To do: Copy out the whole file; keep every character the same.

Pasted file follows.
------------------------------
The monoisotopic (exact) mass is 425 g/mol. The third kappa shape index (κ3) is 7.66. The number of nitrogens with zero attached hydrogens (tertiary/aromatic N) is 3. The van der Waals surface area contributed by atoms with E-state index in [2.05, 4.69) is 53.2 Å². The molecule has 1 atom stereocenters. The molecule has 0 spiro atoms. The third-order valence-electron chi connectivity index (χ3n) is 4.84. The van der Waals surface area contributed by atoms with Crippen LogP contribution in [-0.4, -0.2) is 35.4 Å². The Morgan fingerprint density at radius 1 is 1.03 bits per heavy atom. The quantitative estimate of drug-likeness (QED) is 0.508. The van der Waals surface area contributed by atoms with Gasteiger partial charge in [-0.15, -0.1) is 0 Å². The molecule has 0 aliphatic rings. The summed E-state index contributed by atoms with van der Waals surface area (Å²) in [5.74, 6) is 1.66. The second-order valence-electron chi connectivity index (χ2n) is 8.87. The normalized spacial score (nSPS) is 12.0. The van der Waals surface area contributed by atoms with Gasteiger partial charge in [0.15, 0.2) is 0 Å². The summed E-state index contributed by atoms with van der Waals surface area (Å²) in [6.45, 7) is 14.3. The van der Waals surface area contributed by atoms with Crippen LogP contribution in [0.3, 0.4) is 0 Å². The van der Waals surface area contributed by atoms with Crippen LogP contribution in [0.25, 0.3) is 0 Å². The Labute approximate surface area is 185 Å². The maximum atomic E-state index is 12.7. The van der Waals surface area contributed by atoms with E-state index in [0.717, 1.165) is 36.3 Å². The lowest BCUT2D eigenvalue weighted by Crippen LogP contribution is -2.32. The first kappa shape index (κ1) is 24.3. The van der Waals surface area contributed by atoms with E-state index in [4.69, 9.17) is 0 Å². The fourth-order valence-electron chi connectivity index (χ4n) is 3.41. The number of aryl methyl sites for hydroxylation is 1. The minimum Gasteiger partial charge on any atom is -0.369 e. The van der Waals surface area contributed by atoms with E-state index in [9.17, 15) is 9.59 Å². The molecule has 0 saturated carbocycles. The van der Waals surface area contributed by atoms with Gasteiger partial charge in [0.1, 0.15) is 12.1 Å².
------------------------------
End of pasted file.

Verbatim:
The monoisotopic (exact) mass is 425 g/mol. The third kappa shape index (κ3) is 7.66. The number of nitrogens with zero attached hydrogens (tertiary/aromatic N) is 3. The van der Waals surface area contributed by atoms with E-state index in [2.05, 4.69) is 53.2 Å². The molecule has 1 atom stereocenters. The molecule has 0 spiro atoms. The third-order valence-electron chi connectivity index (χ3n) is 4.84. The van der Waals surface area contributed by atoms with Crippen LogP contribution in [-0.4, -0.2) is 35.4 Å². The Morgan fingerprint density at radius 1 is 1.03 bits per heavy atom. The quantitative estimate of drug-likeness (QED) is 0.508. The van der Waals surface area contributed by atoms with Gasteiger partial charge in [-0.15, -0.1) is 0 Å². The molecule has 0 aliphatic rings. The summed E-state index contributed by atoms with van der Waals surface area (Å²) in [5.74, 6) is 1.66. The second-order valence-electron chi connectivity index (χ2n) is 8.87. The normalized spacial score (nSPS) is 12.0. The van der Waals surface area contributed by atoms with Gasteiger partial charge in [0.15, 0.2) is 0 Å². The summed E-state index contributed by atoms with van der Waals surface area (Å²) in [6.45, 7) is 14.3. The van der Waals surface area contributed by atoms with Crippen LogP contribution in [0.3, 0.4) is 0 Å². The van der Waals surface area contributed by atoms with Crippen LogP contribution in [0.25, 0.3) is 0 Å². The Labute approximate surface area is 185 Å². The maximum atomic E-state index is 12.7. The van der Waals surface area contributed by atoms with E-state index in [0.717, 1.165) is 36.3 Å². The lowest BCUT2D eigenvalue weighted by Crippen LogP contribution is -2.32. The first kappa shape index (κ1) is 24.3. The van der Waals surface area contributed by atoms with E-state index in [4.69, 9.17) is 0 Å². The fourth-order valence-electron chi connectivity index (χ4n) is 3.41. The number of aryl methyl sites for hydroxylation is 1. The minimum Gasteiger partial charge on any atom is -0.369 e. The van der Waals surface area contributed by atoms with E-state index in [9.17, 15) is 9.59 Å². The molecule has 0 saturated carbocycles. The van der Waals surface area contributed by atoms with Gasteiger partial charge in [0.1, 0.15) is 12.1 Å².